Electricity, water supplies, communication networks, and public transportation were totally shut down. When her parents were unable to get home, Ashwini knew she wanted to do something to better warn people.
This summer, Ashwini has travelled to Canada through the Mitacs Globalink program to do research with Dr. Jennifer He at the University of Calgary’s Schulich School of Engineering. Their research focuses on using weather forecasts to predict extreme events such as floods and develop suitable warning times.
Following its colonization of large areas of natural vegetation, Brazil is one of the largest soybean producers on the planet. Given the intense seasonal rains that Southern Amazonia receives between October and May, farmers can grow soybean without any irrigation; however, this may change given that climatic conditions and atmospheric feedback from deforestation could decrease regional rainfall.
Yet people from the village of Valnur in Kodagu (Coorg district) took the sight in stride, affectionately dubbing us the “fish women” and inviting us into their homes for lunch and their temples for festivals. They listened to our descriptions of the project and offered invaluable perspectives on their relationships with their communities, their river, and the mahseer.
Sina was beginning his program at the University of Northern BC’s Natural Resources and Environment Studies department when he was given the opportunity to apply his specialized knowledge of watershed management to an Accelerate project for lumber giant Canfor.
“We have a pulp mill in Prince George that draws water from the Nechako River,” says Mike Bradley, Director of Sustainability for Canfor Pulp. “That means the water level and its clarity are very important to us. We were concerned about how changes over time would affect our business.”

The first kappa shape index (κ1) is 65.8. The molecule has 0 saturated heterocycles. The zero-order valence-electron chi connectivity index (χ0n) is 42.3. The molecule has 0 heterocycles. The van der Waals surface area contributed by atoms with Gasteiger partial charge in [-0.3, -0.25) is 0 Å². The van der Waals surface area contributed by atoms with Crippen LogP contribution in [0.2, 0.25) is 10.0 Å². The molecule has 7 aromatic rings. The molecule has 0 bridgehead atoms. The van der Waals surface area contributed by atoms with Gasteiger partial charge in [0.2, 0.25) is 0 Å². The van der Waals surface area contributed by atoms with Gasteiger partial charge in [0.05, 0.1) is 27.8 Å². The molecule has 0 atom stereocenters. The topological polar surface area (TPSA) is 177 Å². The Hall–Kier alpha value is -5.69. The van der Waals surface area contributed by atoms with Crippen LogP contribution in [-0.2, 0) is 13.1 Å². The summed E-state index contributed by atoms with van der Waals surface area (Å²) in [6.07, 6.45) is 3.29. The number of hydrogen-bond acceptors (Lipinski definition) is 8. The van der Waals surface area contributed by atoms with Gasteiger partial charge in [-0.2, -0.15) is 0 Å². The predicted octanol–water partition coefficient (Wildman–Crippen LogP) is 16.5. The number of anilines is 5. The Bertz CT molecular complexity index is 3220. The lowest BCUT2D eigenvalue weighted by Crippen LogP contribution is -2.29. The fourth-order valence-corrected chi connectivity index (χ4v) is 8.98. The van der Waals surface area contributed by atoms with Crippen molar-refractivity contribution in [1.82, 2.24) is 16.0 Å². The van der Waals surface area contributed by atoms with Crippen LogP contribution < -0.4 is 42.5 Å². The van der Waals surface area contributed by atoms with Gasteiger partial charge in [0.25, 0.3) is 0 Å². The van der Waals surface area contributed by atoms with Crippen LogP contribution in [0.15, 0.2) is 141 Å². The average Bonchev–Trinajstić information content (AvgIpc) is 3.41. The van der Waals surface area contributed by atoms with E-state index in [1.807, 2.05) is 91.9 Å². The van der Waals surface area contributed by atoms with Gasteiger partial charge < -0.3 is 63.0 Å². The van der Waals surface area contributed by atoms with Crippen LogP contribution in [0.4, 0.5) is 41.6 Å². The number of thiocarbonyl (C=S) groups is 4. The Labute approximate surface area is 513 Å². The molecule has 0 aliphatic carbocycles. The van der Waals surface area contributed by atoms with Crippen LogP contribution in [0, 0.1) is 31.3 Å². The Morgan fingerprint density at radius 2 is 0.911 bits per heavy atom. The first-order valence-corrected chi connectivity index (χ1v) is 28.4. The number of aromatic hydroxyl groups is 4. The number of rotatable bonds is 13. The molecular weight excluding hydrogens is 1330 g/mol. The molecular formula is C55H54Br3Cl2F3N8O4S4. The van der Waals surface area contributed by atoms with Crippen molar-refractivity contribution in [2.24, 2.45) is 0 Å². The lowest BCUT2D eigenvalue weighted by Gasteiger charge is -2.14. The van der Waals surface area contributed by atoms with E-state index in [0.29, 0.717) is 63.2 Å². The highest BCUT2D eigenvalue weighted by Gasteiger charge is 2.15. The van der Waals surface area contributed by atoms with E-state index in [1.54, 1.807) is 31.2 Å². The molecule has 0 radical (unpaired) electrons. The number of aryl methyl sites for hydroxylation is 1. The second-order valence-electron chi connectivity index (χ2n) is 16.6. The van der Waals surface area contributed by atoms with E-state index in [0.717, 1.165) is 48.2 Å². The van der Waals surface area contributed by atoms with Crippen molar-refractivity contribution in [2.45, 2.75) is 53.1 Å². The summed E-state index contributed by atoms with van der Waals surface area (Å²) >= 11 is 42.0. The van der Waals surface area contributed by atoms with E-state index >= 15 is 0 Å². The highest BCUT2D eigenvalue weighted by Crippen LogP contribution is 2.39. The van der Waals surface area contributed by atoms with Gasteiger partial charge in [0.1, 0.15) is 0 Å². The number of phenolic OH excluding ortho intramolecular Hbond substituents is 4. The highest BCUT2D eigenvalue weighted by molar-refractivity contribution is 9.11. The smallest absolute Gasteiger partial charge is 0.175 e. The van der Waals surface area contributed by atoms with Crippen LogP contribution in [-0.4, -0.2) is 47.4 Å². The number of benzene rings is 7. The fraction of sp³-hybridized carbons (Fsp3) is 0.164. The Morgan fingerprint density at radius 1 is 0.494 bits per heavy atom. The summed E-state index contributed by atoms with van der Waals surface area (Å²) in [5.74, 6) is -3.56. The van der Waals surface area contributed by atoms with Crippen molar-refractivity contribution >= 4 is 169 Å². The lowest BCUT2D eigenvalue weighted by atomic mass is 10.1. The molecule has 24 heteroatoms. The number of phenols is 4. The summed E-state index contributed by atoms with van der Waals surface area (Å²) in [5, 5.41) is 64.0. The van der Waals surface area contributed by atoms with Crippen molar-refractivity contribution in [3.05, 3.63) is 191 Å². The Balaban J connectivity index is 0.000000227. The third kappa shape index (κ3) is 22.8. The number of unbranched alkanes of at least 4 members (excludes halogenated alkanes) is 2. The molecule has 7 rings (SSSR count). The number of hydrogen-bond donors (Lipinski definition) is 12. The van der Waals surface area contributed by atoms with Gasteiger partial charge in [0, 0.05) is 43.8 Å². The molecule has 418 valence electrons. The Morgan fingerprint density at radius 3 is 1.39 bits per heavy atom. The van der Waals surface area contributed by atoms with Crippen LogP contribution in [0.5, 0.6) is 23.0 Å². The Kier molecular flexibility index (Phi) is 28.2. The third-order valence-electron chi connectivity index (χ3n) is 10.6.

Fast forward a few months later, I reached out to him to supervise a project, an opportunity made possible through the Mitacs Globalink Research Award.
I am a master of public health student at the University of Guelph. I am working on a project titled “Health risks of agricultural intensification in Vietnam,” under the supervision of Dr. Sherilee Harper at the University of Guelph, Dr. Tran Thi Tuyet Hanh at the Hanoi School of Public Health, and Dr. Nguyen Viet Hung at the International Livestock Research Institute.
The Tapajó lived in the Santarém and surrounding area between the 10th and 18th centuries until they disappeared due to European conquest and the mercantile expansion of the Americas. Archaeological and ethnographic data in the region shows that they produced elaborate Santarém pottery. The region is also distinguished by the presence of various archaeogical landscapes consisting of anthropogenic soils, ancient trail networks, and inland wells.
During Juan’s postdoc, he undertook four Mitacs Accelerate internships with FORRx Consulting Inc., a Vancouver-based firm specializing in ecosystem modeling. Juan credits his Accelerate experience with giving him a significant professional jumpstart:
“The funding was key to developing my academic career, my relationships, and my understanding of the use and transfer of my research for real-life and business situations.”
Almost half the world’s population cooks with highly polluting, traditional biomass stoves that burn wood or crop residue. The resulting household air pollution is one of the world’s leading causes of death and contributes significantly to climate change.
I am a PhD candidate in the Environmental Applied Science and Management program at Ryerson University. I am interested in approaches that will help software developers design products that meet customers' needs, require less energy to produce, are longer lasting, and can be safely and responsibly disposed. I am studying the interrelationships between product quality and sustainability and I’m enthusiastic about finding and removing their boundaries so that software developers aren't afraid to be more sustainable.
Adam is the brains behind the Eden Project, a unique social enterprise with a mission to offer local, organic produce at competitive prices.
“Global food systems are changing due to a variety of stressors, and food prices are climbing. We believe that urban agriculture and locally-grown food will play an important role in future food supplies as our societies adapt to these changes,” he explains.